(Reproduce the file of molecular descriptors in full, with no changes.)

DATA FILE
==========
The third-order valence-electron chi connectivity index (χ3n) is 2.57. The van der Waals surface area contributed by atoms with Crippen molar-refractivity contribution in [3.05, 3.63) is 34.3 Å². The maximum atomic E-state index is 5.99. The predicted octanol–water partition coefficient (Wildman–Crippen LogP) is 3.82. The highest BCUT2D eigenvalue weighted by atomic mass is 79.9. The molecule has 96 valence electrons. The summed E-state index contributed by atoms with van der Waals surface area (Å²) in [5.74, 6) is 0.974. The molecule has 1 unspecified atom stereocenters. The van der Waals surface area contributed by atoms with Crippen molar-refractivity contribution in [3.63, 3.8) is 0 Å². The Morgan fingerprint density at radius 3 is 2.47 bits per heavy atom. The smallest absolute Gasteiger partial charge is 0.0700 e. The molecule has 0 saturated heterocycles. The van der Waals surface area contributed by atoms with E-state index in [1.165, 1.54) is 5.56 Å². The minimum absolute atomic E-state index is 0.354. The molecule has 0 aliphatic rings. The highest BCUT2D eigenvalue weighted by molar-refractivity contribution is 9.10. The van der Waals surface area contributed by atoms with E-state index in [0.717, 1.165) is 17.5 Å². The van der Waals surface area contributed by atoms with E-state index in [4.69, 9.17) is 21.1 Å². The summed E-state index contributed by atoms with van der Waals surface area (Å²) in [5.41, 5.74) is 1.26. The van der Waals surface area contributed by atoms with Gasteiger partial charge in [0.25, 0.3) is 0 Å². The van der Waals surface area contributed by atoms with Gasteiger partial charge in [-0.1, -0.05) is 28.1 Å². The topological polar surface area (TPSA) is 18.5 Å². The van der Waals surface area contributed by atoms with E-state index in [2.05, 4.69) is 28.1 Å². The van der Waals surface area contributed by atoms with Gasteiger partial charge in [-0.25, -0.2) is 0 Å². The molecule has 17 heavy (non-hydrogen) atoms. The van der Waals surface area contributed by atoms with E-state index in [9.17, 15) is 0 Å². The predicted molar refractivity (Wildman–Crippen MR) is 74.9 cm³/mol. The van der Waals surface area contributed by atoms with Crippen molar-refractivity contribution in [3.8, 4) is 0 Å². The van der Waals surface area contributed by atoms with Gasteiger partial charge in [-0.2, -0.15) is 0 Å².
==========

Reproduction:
The third-order valence-electron chi connectivity index (χ3n) is 2.57. The van der Waals surface area contributed by atoms with Crippen molar-refractivity contribution in [3.05, 3.63) is 34.3 Å². The maximum atomic E-state index is 5.99. The predicted octanol–water partition coefficient (Wildman–Crippen LogP) is 3.82. The highest BCUT2D eigenvalue weighted by atomic mass is 79.9. The molecule has 96 valence electrons. The summed E-state index contributed by atoms with van der Waals surface area (Å²) in [5.74, 6) is 0.974. The molecule has 1 unspecified atom stereocenters. The van der Waals surface area contributed by atoms with Crippen molar-refractivity contribution in [3.63, 3.8) is 0 Å². The Morgan fingerprint density at radius 3 is 2.47 bits per heavy atom. The smallest absolute Gasteiger partial charge is 0.0700 e. The molecule has 0 saturated heterocycles. The van der Waals surface area contributed by atoms with E-state index in [1.165, 1.54) is 5.56 Å². The minimum absolute atomic E-state index is 0.354. The molecule has 0 aliphatic rings. The highest BCUT2D eigenvalue weighted by molar-refractivity contribution is 9.10. The van der Waals surface area contributed by atoms with E-state index in [0.717, 1.165) is 17.5 Å². The van der Waals surface area contributed by atoms with E-state index in [4.69, 9.17) is 21.1 Å². The summed E-state index contributed by atoms with van der Waals surface area (Å²) in [5.41, 5.74) is 1.26. The van der Waals surface area contributed by atoms with Gasteiger partial charge in [0.25, 0.3) is 0 Å². The van der Waals surface area contributed by atoms with Gasteiger partial charge in [-0.1, -0.05) is 28.1 Å². The topological polar surface area (TPSA) is 18.5 Å². The van der Waals surface area contributed by atoms with E-state index in [2.05, 4.69) is 28.1 Å². The van der Waals surface area contributed by atoms with Gasteiger partial charge in [-0.25, -0.2) is 0 Å². The molecule has 17 heavy (non-hydrogen) atoms. The van der Waals surface area contributed by atoms with E-state index in [9.17, 15) is 0 Å². The predicted molar refractivity (Wildman–Crippen MR) is 74.9 cm³/mol. The van der Waals surface area contributed by atoms with Crippen molar-refractivity contribution in [3.8, 4) is 0 Å². The van der Waals surface area contributed by atoms with Gasteiger partial charge in [-0.2, -0.15) is 0 Å².